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The Awarding of Royal Warrants: journal article

A State Aid Perspective on a Centuries-old National Practice

Marie-Louise Holle, Grith Skovgaard Ølykke

European State Aid Law Quarterly, Volume 22 (2023), Issue 1, Page 55 - 68

This article explores the tradition of awarding of royal warrants in monarchies in the EU. A royal warrant is an entitlement for an undertaking to utilise the fact that it is supplying a royal court with goods or services in its marketing, as a quality assurance. To determine the legality of awarding royal warrants under EU law, it is examined whether the EU State aid rules apply. To determine whether this is the case, it is decisive whether the monarch is the ‘State’ for the purpose of Article 107(1) TFEU. Therefore, EU law and national public law is analysed. The analysis shows that legal analysis of royal warrants rests on the public/private divide. It is analysed how the various national legal conceptualisations of the monarch fits in the EU concept of State, encompassing all entities which may reasonably be said to act on behalf or under influence of the State. No hard conclusion can be drawn, but it is found that the monarch’s resources are State resources and that the awarding of royal warrants arguably must be considered as imputable to the State. Further, royal warrants confer an economic advantage on beneficiaries, and the monarch does not (formally) receive any (market-like) remuneration. Thus, it is concluded that the award of a royal warrant grants State aid to the benefitting undertaking. Keywords: concept of State; royal warrants; monarch; State resources; economic advantage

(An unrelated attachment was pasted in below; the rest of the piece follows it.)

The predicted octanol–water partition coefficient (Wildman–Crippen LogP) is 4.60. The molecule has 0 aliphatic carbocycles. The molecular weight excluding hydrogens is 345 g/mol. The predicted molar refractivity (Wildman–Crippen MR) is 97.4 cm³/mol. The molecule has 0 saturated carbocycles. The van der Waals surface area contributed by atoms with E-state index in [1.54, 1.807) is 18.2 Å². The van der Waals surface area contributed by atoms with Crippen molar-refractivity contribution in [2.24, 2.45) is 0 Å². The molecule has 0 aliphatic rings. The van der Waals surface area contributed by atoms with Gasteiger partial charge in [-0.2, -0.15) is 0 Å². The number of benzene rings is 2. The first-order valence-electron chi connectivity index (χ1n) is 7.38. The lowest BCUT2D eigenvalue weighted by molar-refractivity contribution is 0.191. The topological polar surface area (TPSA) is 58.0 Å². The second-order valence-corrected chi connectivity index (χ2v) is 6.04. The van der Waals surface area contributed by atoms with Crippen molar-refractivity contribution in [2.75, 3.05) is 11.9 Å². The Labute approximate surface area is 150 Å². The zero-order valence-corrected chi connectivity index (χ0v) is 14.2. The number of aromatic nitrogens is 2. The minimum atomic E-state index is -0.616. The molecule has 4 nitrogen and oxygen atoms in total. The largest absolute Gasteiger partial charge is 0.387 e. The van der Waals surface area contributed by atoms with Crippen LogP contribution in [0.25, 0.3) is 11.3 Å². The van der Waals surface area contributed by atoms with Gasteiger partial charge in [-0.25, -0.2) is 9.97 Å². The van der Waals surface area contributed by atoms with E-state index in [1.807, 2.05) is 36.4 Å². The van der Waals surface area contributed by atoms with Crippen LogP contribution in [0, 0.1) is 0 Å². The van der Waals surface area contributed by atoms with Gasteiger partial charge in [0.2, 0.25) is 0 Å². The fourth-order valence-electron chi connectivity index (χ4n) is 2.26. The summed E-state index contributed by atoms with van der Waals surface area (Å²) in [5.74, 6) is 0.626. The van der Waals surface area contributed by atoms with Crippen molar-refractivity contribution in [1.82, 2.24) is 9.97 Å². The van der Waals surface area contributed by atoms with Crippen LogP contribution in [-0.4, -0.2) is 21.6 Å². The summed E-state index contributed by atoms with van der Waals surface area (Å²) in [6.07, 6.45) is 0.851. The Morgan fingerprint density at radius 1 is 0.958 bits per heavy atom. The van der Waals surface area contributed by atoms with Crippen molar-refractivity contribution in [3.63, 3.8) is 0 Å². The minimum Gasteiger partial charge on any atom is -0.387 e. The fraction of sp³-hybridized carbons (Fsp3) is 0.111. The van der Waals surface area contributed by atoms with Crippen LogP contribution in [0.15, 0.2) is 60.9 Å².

Comune di Milano: Explanation of the Conditions under Which an Injection of Capital Became a State Aid Measure · Case C-160/19 P Comune di Milano v Commission · Annotation by Alice Pisapia journal article

Annotation of the Judgment of the Court of Justice (Second Chamber) of 10 December 2020 in Case C-160/19 P Comune di Milano v Commission

Alice Pisapia

European State Aid Law Quarterly, Volume 21 (2022), Issue 2, Page 188 - 193